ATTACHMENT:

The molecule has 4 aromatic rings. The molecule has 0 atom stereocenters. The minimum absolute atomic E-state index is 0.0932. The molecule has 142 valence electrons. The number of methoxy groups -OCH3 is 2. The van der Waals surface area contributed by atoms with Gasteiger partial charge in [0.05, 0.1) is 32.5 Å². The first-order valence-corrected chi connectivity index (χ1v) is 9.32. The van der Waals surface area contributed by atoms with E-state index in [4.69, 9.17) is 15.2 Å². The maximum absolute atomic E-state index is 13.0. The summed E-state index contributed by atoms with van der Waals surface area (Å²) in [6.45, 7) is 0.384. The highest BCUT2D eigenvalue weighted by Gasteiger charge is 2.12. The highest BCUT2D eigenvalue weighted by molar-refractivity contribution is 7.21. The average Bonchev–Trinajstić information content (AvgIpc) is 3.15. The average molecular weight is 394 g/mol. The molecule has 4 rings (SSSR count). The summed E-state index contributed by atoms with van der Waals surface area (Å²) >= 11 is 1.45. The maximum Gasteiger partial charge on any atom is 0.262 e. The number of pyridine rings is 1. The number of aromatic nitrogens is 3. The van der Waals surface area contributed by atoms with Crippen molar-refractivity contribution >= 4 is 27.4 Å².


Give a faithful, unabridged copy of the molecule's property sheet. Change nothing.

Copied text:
The molecule has 4 aromatic rings. The molecule has 0 atom stereocenters. The minimum absolute atomic E-state index is 0.0932. The molecule has 142 valence electrons. The number of methoxy groups -OCH3 is 2. The van der Waals surface area contributed by atoms with Gasteiger partial charge in [0.05, 0.1) is 32.5 Å². The first-order valence-corrected chi connectivity index (χ1v) is 9.32. The van der Waals surface area contributed by atoms with E-state index in [4.69, 9.17) is 15.2 Å². The maximum absolute atomic E-state index is 13.0. The summed E-state index contributed by atoms with van der Waals surface area (Å²) in [6.45, 7) is 0.384. The highest BCUT2D eigenvalue weighted by Gasteiger charge is 2.12. The highest BCUT2D eigenvalue weighted by molar-refractivity contribution is 7.21. The average Bonchev–Trinajstić information content (AvgIpc) is 3.15. The average molecular weight is 394 g/mol. The molecule has 4 rings (SSSR count). The summed E-state index contributed by atoms with van der Waals surface area (Å²) >= 11 is 1.45. The maximum Gasteiger partial charge on any atom is 0.262 e. The number of pyridine rings is 1. The number of aromatic nitrogens is 3. The van der Waals surface area contributed by atoms with Crippen molar-refractivity contribution >= 4 is 27.4 Å².